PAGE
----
Most people celebrate the New Year by making resolutions. The city of New Orleans rang in 2015 by keeping one.
At 6 p.m. on Jan. 2, social workers in New Orleans moved the city’s last known homeless veteran into his new apartment – becoming the first US city to effectively eliminate veteran homelessness.
Homelessness advocates around the country are hailing New Orleans as a model for cities around the country looking to end homelessness, not just for veterans, but for all people needing a permanent home.
“The solutions that work for veterans are the solutions that work for all people,” says Laura Zeilinger, executive director of the US Interagency Council on Homelessness. “The problem is absolutely solvable when we invest in the practices that we know work.”
This time last year, nearly 50,000 US veterans had no home to call their own, according to an annual count. On Independence Day, first lady Michelle Obama launched the Mayor’s Challenge to End Veteran Homelessness. Since that time, more than 300 mayors, six governors, and 71 other local officials have joined the pledge to house every veteran by the end of 2015.
New Orleans Mayor Mitch Landrieu took that pledge one step further, promising to meet the goal by the end of 2014.
“We owe our Veterans our eternal gratitude for their service and sacrifice to this nation, and making sure they have a place to call home is a small but powerful way we can show our appreciation,” Mayor Landrieu said in a statement Wednesday, announcing that New Orleans had housed all known veterans in the Crescent City.
In total, the city has placed 227 veterans in housing since the start of 2014.
Other cities have made huge strides in this area as well. Both Phoenix and Salt Lake City have managed to house all chronically homeless veterans, who have experienced long-term homelessness. The city of Binghamton, N.Y., successfully housed its 21 homeless veterans in November 2014. However, New Orleans is the first major city to be able to meet the needs of all homeless veterans, according to the US Department of Housing and Urban Development (HUD).
“There’s been a lot of skepticism as to whether this is a problem that we can actually solve and I think that [New Orleans’ progress] is a proof point for us as a nation that this is something that can actually be done,” says Ann Oliva, HUD's deputy assistant secretary for special needs.
Part of the reason New Orleans was able to achieve this goal first is because the number of veterans needing housing was relatively tenable.
The annual point-in-time count taken in January 2014 found just 193 homeless veterans. Over the course of the year, outreach workers identified an additional 35 veterans who had not been included in that count. However, in the end, the total number of people needing housing placement was relatively small compared with the numbers seen in larger metropolitan areas. The January 2014 count found 714 homeless vets in Chicago, 1,645 in Los Angeles, and 3,739 in New York.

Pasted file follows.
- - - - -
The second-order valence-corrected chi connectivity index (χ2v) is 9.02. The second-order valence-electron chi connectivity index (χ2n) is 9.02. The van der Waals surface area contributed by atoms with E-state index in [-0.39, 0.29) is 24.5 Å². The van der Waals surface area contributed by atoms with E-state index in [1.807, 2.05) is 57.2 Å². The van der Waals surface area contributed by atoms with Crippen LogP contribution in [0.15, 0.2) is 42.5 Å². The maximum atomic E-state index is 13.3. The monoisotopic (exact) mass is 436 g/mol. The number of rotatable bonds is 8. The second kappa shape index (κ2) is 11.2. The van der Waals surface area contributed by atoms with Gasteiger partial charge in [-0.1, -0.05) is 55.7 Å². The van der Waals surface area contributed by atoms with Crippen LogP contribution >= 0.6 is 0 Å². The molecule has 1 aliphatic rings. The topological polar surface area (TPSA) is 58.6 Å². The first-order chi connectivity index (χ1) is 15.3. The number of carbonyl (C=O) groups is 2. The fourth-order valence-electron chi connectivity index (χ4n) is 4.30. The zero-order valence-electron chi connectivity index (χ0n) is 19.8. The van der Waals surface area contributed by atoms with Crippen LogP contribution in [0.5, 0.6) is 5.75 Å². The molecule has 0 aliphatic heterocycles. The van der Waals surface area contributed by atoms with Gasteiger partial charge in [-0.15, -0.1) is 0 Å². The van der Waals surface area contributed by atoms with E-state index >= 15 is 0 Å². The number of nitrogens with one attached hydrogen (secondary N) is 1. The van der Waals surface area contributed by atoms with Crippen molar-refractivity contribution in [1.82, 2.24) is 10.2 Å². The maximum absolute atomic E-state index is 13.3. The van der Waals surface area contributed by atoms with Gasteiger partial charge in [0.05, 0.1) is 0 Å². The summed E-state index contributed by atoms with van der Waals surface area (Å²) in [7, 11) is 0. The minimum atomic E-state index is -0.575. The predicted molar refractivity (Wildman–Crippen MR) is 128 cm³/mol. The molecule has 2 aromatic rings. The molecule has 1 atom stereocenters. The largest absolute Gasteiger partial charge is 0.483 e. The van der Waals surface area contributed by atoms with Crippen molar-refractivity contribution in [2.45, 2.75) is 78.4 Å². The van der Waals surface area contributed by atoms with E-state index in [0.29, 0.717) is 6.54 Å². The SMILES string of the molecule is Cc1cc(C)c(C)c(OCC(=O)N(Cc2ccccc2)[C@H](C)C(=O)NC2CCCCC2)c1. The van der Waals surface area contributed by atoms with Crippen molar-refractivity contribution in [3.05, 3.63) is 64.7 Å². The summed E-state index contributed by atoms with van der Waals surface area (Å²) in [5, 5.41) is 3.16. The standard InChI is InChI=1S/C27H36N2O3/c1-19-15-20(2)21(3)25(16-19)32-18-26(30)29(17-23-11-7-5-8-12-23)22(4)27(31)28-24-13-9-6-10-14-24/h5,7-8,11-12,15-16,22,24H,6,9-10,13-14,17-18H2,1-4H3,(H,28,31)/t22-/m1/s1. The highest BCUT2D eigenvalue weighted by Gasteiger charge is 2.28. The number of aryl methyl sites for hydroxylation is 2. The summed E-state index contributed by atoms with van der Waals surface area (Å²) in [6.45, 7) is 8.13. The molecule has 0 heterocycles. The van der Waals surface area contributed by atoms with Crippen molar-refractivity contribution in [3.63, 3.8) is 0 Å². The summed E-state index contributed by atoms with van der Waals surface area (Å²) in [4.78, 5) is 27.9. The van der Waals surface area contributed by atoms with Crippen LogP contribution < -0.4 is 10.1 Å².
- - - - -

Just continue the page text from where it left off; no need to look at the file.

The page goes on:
“There are of course other cities and states that have higher numbers, but the kinds of barriers that they have been able to overcome as a partnership within the city of New Orleans is really just a landmark,” Ms. Oliva says. “If they can do it, I think that other communities can do it. And they can definitely be a model for other communities to tackle this in their own community.”
On any given night, homelessness advocates say, there are as many as 600,000 people in the United States sleeping in emergency shelters, abandoned buildings, and park benches because they have no place to go.
The country as a whole has made strides in addressing chronic homelessness. Since 2005, the number of people categorized as homeless declined by 17 percent, according to the National Alliance to End Homelessness.
But the New Orleans story is the first inkling that total eradication, even for one specific subgroup, is actually possible, Oliva says.
The New Orleans model has been built on an all hands on deck approach that relies heavily on coordination between local, state, and federal agencies as well as the non-profit outreach community and private landlords.
UNITY of Greater New Orleans, the lead agency responsible for coordinating all homeless housing and services in the area, worked with 60 nonprofit and government agencies to meet the mayor’s deadline.
An apartment complex was renovated specifically with the goal of housing homeless veterans and is operated by UNITY.
Now that all known homeless veterans have homes, the city has implemented a rapid response plan to make sure that newly homeless veterans can be placed into housing as quickly as possible. The city has committed to housing every newly identified veteran within 30 days.
In most cases, outreach workers are able to finalize housing placements in as little as two weeks, says UNITY Executive Director Martha Kegel.
“We can’t say that no veteran is ever going to be homeless again,” Ms. Kegel says. “But what we can say is that we are not going to have veterans living as homeless for very long.”
[Editor’s note: This article was updated on Jan. 14 to expand on recent progress seen in other cities.]